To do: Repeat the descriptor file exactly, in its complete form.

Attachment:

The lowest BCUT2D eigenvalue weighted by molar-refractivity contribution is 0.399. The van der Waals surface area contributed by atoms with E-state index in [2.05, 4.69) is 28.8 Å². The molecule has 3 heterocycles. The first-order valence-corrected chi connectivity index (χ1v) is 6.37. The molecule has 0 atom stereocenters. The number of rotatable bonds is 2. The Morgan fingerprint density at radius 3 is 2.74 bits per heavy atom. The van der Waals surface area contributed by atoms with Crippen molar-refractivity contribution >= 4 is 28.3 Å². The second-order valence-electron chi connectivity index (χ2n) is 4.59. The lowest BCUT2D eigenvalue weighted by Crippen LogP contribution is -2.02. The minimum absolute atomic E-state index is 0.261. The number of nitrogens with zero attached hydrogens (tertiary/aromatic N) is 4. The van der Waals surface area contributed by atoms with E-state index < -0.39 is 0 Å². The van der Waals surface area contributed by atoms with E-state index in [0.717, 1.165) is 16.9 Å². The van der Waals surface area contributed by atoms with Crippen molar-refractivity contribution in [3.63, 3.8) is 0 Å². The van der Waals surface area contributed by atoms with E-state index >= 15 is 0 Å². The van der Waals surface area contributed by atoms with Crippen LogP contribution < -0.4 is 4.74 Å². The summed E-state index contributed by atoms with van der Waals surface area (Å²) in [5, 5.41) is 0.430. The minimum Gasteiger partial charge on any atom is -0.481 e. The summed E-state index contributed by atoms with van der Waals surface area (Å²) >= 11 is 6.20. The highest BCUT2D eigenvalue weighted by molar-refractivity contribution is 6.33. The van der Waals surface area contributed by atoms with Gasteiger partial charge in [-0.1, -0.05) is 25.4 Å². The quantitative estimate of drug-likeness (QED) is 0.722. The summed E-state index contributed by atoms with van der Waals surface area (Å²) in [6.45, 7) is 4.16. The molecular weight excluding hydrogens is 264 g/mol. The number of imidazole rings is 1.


The lowest BCUT2D eigenvalue weighted by molar-refractivity contribution is 0.399. The van der Waals surface area contributed by atoms with E-state index in [2.05, 4.69) is 28.8 Å². The molecule has 3 heterocycles. The first-order valence-corrected chi connectivity index (χ1v) is 6.37. The molecule has 0 atom stereocenters. The number of rotatable bonds is 2. The Morgan fingerprint density at radius 3 is 2.74 bits per heavy atom. The van der Waals surface area contributed by atoms with Crippen molar-refractivity contribution >= 4 is 28.3 Å². The second-order valence-electron chi connectivity index (χ2n) is 4.59. The lowest BCUT2D eigenvalue weighted by Crippen LogP contribution is -2.02. The minimum absolute atomic E-state index is 0.261. The number of nitrogens with zero attached hydrogens (tertiary/aromatic N) is 4. The van der Waals surface area contributed by atoms with E-state index < -0.39 is 0 Å². The van der Waals surface area contributed by atoms with E-state index in [0.717, 1.165) is 16.9 Å². The van der Waals surface area contributed by atoms with Crippen molar-refractivity contribution in [3.63, 3.8) is 0 Å². The van der Waals surface area contributed by atoms with E-state index >= 15 is 0 Å². The van der Waals surface area contributed by atoms with Crippen LogP contribution < -0.4 is 4.74 Å². The summed E-state index contributed by atoms with van der Waals surface area (Å²) in [5, 5.41) is 0.430. The minimum Gasteiger partial charge on any atom is -0.481 e. The summed E-state index contributed by atoms with van der Waals surface area (Å²) >= 11 is 6.20. The highest BCUT2D eigenvalue weighted by molar-refractivity contribution is 6.33. The van der Waals surface area contributed by atoms with Gasteiger partial charge in [-0.1, -0.05) is 25.4 Å². The quantitative estimate of drug-likeness (QED) is 0.722. The summed E-state index contributed by atoms with van der Waals surface area (Å²) in [6.45, 7) is 4.16. The molecular weight excluding hydrogens is 264 g/mol. The number of imidazole rings is 1.